Xiaomi to launch U.S. store in 2015 - but not to sell smartphones

Chinese smartphone maker Xiaomi is launching an online store in the United States this year, but it won't be selling smartphones. Instead, it will sell products like headphones and a wearable. The effort is part of the company's strategy to position Xiaomi as more than just a smartphone maker.

Those were some of the key takeaways from a presentation Xiaomi made for U.S. media in San Francisco, the company's first event in the United States. The company will launch its Mi.com online marketplace later this year but will not sell its Mi Note phablet or Redmi line of smartphones, nor its Mi Pad tablet. Instead, Xiaomi will sell products like its Mi Band wearable fitness tracker and earbuds.

According to the Wall Street Journal, Xiaomi co-founder and President Bin Lin said the company will not be offering handsets in the U.S. in the near future because of the difficulty of having such devices certified.

Xiaomi was valued in a recent fundraising at $46 billion, but Lin said the company is not planning an initial public offering in the next "three to five years."

Xiaomi started in China but has expanded to India, Indonesia, Singapore and other Asian countries. According to research firm IDC, the company was the world's No. 5 smartphone maker in the fourth quarter, with 4.4 percent global market share. Samsung Electronics, Apple (NASDAQ: AAPL), Lenovo and Huawei were ahead of the firm in market share.

Later this year the company plans to expand to Brazil, and is eying other markets including Russia, according to Re/code.

Lin said the key factor in determining where the company will expand to is market size, since Xiaomi plans to make eventual profits off of services rather than hardware, and therefore needs a large potential customer base. Lin acknowledged that intellectual property disputes are a concern in the company's expansion plans, but he said they are a smaller factor, according to Re/code. Network giant Ericsson (NASDAQ: ERIC) alleged that Xiaomi was illegally violating its wireless patents, which disrupted Xiaomi's sales in India.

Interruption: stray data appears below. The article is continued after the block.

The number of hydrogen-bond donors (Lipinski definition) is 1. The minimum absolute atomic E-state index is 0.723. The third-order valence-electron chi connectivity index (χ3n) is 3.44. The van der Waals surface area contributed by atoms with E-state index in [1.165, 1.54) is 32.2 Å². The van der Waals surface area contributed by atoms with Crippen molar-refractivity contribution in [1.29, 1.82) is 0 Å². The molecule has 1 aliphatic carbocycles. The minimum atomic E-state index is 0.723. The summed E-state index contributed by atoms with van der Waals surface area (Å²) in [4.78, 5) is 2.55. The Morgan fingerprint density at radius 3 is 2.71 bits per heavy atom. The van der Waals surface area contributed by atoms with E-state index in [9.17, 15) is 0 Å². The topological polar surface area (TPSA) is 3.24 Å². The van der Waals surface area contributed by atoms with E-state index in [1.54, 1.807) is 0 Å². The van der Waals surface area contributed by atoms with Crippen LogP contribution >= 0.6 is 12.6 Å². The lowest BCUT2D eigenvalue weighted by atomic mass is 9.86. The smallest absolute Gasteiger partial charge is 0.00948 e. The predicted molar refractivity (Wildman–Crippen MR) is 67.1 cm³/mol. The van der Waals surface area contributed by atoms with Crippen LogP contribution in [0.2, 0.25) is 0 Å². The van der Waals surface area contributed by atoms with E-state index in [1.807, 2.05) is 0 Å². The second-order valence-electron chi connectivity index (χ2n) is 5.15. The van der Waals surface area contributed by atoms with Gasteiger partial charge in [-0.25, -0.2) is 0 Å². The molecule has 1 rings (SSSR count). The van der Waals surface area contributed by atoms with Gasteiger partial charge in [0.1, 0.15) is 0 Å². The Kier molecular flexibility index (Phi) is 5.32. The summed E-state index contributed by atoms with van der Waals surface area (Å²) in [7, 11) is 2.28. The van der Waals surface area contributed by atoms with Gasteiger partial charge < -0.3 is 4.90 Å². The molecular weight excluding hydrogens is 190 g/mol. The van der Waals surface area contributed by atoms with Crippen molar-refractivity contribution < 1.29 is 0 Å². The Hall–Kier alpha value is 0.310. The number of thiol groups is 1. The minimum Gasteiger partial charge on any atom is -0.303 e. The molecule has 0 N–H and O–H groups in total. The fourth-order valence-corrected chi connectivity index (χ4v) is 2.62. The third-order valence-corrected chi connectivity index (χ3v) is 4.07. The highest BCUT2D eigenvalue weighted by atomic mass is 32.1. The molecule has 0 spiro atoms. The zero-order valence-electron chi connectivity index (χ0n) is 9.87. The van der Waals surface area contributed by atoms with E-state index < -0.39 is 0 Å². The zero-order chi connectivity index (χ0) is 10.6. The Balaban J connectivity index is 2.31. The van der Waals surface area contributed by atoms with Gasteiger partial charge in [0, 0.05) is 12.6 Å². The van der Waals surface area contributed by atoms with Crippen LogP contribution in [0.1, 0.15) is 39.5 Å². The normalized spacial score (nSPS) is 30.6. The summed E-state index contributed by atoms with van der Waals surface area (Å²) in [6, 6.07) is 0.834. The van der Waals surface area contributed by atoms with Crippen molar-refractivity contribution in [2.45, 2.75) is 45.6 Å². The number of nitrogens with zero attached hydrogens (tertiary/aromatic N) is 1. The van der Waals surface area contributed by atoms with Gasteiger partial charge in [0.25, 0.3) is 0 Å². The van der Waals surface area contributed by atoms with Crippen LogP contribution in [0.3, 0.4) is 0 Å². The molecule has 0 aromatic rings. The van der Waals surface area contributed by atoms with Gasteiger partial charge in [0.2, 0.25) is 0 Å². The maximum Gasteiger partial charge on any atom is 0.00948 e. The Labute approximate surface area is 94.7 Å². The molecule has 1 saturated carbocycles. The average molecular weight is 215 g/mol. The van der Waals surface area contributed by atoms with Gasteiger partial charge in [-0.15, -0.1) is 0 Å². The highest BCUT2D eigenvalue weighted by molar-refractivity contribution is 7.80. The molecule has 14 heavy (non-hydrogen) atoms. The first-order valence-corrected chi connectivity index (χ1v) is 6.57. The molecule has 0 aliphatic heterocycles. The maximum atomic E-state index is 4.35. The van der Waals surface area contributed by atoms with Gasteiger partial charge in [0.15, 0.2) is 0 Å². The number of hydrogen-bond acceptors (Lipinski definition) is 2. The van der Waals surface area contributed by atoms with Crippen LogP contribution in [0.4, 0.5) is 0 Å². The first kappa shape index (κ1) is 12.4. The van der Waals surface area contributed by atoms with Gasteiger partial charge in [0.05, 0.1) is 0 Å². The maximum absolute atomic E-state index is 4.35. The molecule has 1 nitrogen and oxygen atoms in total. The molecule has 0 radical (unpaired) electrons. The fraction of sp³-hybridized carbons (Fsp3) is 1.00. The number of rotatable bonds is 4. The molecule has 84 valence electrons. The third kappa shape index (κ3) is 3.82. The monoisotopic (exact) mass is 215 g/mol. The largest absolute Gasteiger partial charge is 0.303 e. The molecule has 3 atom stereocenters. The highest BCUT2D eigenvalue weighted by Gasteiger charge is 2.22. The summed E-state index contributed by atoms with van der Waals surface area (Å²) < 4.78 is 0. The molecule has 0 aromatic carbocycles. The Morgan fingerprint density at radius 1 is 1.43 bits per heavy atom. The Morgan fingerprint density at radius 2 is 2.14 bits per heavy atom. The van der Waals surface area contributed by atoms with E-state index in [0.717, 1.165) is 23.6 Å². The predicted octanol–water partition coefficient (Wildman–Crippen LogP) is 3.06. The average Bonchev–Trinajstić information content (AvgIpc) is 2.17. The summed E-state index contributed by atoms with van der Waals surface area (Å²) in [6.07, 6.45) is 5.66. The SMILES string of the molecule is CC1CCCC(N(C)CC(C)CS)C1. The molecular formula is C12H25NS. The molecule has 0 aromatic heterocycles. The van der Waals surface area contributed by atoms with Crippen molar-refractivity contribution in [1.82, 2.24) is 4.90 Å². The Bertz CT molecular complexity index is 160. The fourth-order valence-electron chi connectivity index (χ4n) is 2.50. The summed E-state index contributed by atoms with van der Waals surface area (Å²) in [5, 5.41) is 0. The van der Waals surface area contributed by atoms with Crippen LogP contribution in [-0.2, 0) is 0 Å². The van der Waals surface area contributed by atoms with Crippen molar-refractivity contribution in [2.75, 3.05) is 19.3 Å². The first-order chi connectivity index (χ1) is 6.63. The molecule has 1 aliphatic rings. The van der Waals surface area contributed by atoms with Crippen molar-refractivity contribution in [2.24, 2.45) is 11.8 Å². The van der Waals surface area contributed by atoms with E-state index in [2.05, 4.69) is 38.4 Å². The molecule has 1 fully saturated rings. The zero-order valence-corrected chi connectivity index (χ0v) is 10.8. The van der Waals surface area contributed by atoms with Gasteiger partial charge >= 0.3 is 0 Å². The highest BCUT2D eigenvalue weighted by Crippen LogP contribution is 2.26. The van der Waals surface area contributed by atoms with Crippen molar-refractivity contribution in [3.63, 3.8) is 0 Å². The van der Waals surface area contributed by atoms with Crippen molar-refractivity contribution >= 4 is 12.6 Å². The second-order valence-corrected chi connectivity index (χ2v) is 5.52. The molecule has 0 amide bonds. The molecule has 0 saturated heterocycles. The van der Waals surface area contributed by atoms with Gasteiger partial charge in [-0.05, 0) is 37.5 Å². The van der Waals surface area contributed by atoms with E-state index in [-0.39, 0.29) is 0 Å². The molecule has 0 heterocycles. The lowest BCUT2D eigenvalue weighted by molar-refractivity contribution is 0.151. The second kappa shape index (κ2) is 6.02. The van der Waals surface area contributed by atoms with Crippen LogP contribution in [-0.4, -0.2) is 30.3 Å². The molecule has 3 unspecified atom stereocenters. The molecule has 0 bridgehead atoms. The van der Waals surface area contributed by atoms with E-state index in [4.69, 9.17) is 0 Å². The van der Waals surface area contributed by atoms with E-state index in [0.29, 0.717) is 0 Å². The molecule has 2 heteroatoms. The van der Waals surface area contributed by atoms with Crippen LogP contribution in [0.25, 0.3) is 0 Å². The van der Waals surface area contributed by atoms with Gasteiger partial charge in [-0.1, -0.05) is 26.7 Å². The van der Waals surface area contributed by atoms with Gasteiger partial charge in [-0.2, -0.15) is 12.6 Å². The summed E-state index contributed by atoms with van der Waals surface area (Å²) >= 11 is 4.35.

Xiaomi sees itself as an Internet services company, and primarily makes its profits through the sale of digital goodies such as books, apps, games, phone themes and other add-ons.

Executive Hugo Barra said Xiaomi wants to be thoughtful in how and where it launches flagship products. Barra is a former Google (NASDAQ: GOOG) executive who was heavily involved in Android; he left the search company to join Xiaomi as vice president of international operations in 2013.

"The amount of effort required to bring those products [phones and tablets] to market is significant. We just have to move at the right pace," Barra said at the event, according to CNET. "So we're accelerating our entry in a sense by bringing simpler products."

Barra also said that Xiaomi is "a very strong supporter of Google." He said the company doesn't have plans to build its own custom, forked version of Android, as Amazon has done for its Kindle and Fire products. According to Re/code, Barra said Xiaomi also tries to ensure its devices are running current versions of Android.

For more:
- see these two separate CNET articles
- see these two separate Re/code articles
- see this WSJ article (sub. req.)
- see this The Verge article

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